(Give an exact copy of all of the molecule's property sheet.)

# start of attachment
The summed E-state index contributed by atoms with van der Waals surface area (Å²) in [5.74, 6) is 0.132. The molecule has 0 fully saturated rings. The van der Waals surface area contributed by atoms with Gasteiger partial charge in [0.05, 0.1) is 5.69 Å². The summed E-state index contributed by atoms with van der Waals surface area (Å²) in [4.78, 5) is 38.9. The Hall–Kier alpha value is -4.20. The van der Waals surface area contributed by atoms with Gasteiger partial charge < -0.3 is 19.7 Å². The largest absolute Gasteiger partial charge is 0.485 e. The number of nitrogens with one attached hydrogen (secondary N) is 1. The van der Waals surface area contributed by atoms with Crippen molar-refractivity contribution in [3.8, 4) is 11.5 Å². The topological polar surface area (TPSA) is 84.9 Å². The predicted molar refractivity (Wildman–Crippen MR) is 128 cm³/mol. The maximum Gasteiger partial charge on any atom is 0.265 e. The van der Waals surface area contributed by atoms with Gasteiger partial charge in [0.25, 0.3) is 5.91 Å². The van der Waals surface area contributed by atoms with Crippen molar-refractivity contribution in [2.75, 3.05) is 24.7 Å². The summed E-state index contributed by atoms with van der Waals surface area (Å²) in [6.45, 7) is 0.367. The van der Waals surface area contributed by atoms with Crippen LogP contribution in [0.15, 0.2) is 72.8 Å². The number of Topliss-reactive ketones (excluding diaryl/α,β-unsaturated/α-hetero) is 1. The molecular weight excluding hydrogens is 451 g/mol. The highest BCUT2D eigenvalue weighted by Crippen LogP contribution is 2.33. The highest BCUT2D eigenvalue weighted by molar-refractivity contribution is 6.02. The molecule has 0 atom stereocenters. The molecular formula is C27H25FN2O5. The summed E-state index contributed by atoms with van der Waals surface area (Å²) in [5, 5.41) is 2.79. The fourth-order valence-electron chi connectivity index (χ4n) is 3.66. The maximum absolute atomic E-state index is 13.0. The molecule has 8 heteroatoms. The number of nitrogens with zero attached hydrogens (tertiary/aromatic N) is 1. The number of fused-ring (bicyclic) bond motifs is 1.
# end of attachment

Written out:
The summed E-state index contributed by atoms with van der Waals surface area (Å²) in [5.74, 6) is 0.132. The molecule has 0 fully saturated rings. The van der Waals surface area contributed by atoms with Gasteiger partial charge in [0.05, 0.1) is 5.69 Å². The summed E-state index contributed by atoms with van der Waals surface area (Å²) in [4.78, 5) is 38.9. The Hall–Kier alpha value is -4.20. The van der Waals surface area contributed by atoms with Gasteiger partial charge < -0.3 is 19.7 Å². The largest absolute Gasteiger partial charge is 0.485 e. The number of nitrogens with one attached hydrogen (secondary N) is 1. The van der Waals surface area contributed by atoms with Crippen molar-refractivity contribution in [3.8, 4) is 11.5 Å². The topological polar surface area (TPSA) is 84.9 Å². The predicted molar refractivity (Wildman–Crippen MR) is 128 cm³/mol. The maximum Gasteiger partial charge on any atom is 0.265 e. The van der Waals surface area contributed by atoms with Gasteiger partial charge in [0.25, 0.3) is 5.91 Å². The van der Waals surface area contributed by atoms with Crippen molar-refractivity contribution in [2.75, 3.05) is 24.7 Å². The summed E-state index contributed by atoms with van der Waals surface area (Å²) in [6.45, 7) is 0.367. The van der Waals surface area contributed by atoms with Crippen LogP contribution in [0.15, 0.2) is 72.8 Å². The number of Topliss-reactive ketones (excluding diaryl/α,β-unsaturated/α-hetero) is 1. The molecular weight excluding hydrogens is 451 g/mol. The highest BCUT2D eigenvalue weighted by Crippen LogP contribution is 2.33. The highest BCUT2D eigenvalue weighted by molar-refractivity contribution is 6.02. The molecule has 0 atom stereocenters. The molecular formula is C27H25FN2O5. The summed E-state index contributed by atoms with van der Waals surface area (Å²) in [5, 5.41) is 2.79. The fourth-order valence-electron chi connectivity index (χ4n) is 3.66. The maximum absolute atomic E-state index is 13.0. The molecule has 8 heteroatoms. The number of nitrogens with zero attached hydrogens (tertiary/aromatic N) is 1. The number of fused-ring (bicyclic) bond motifs is 1.